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Full text of "A history of Persia"

AGGRESSION ON AFGHANISTAN      435
besieging Herat, it was decided that Great Britain should
herself make war upon Dost Mohamed, and this was the
origin of the First Afghan War, which has been justly
censured more than any other waged by Great Britain
in Asia.
The plan finally adopted was to march to Herat and
raise the siege, to drive Dost Mohamed from Kabul and
to put Shah Shuja in his place. The policy of driving
Persia from Herat was sound, but from a military point
of view the expedition, as originally planned, was almost
beyond the resources of the British army in India. The
centre where the army assembled was Karnal, and the
distance from this frontier cantonment to Kandahar was
eleven hundred miles. From Kandahar to Herat was
four hundred more. The British force, only twenty
thousand strong and encumbered with thousands of
followers, would therefore have had to march the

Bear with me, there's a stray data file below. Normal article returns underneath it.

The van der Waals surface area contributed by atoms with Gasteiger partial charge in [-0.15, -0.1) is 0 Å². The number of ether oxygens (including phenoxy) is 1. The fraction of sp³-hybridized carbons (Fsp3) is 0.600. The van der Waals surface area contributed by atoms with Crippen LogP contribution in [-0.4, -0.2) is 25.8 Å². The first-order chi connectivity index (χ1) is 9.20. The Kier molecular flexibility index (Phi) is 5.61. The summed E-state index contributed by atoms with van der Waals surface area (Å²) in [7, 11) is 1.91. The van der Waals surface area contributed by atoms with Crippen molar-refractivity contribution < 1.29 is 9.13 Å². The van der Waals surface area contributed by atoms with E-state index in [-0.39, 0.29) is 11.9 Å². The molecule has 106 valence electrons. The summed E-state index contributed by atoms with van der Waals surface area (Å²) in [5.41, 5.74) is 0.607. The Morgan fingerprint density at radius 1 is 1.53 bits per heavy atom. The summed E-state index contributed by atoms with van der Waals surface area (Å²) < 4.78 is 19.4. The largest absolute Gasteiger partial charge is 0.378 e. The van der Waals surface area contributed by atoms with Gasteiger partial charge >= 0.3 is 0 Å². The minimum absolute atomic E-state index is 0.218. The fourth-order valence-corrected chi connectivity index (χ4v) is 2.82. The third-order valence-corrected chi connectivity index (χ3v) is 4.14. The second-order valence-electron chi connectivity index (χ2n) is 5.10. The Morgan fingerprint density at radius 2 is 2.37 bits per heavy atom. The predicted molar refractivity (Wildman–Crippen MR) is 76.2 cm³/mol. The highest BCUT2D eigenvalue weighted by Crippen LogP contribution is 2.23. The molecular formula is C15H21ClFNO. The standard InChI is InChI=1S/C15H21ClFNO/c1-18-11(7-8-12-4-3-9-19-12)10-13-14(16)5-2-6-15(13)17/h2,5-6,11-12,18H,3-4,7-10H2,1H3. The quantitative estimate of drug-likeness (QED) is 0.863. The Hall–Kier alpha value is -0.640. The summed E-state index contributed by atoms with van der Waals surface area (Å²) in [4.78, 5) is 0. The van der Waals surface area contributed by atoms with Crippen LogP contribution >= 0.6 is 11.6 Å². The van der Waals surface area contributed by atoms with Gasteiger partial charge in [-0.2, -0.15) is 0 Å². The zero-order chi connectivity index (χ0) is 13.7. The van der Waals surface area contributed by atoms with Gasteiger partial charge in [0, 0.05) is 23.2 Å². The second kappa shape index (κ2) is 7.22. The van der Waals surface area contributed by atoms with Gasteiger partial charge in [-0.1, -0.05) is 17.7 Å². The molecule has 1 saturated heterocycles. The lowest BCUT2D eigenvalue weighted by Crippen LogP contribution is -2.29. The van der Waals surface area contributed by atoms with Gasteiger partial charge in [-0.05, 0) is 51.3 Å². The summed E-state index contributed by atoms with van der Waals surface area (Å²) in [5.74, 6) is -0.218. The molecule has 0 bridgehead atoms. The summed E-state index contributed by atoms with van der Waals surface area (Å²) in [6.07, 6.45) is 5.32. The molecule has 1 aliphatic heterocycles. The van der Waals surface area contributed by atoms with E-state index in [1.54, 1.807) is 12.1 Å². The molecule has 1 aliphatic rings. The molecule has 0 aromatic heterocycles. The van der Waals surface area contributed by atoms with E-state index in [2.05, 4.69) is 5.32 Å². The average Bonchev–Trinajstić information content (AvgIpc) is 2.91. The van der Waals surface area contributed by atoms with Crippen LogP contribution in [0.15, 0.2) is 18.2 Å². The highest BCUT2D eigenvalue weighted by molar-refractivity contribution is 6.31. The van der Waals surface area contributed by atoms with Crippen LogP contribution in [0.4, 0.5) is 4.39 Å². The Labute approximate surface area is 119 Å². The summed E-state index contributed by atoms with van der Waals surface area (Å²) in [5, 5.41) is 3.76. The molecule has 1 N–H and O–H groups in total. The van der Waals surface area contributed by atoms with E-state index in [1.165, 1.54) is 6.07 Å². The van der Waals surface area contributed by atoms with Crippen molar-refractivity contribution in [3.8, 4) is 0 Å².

enormous distance of fifteen hundred miles through a
poor, dry, and possibly hostile country and tthen meet an
enemy not perhaps very formidable in himself, but
possibly strengthened by Russian officers and money, if
not by Russian regiments. When the losses through
hardships, the posting of garrisons at strategical points, and
the probability of attacks by the Afghans are all considered,
this expedition, it must be confessed, was difficult to carry
out from the military point of view, and might well have
ended in disaster. Fortunately, before it started news
reached India that Mohamed Shah had been baffled before
Herat and had marched back to Persia. It might have
been thought that with the removal of this really serious
menace the necessity for engaging a British army in
Afghanistan had passed away.
It was, however, decided that Dost Mohamed, repre-
senting the Barakzai dynasty, must be driven out of
Afghanistan and Shah Shuja, of the Sadozai family, set
up in his place, on the alleged ground that Dost
Mohamed's hostility threatened the peace of India, and
this in the absence of any extreme necessity and without
consulting the Afghans themselves. As long as Mohamed
Shah was besieging Herat there were strong reasons for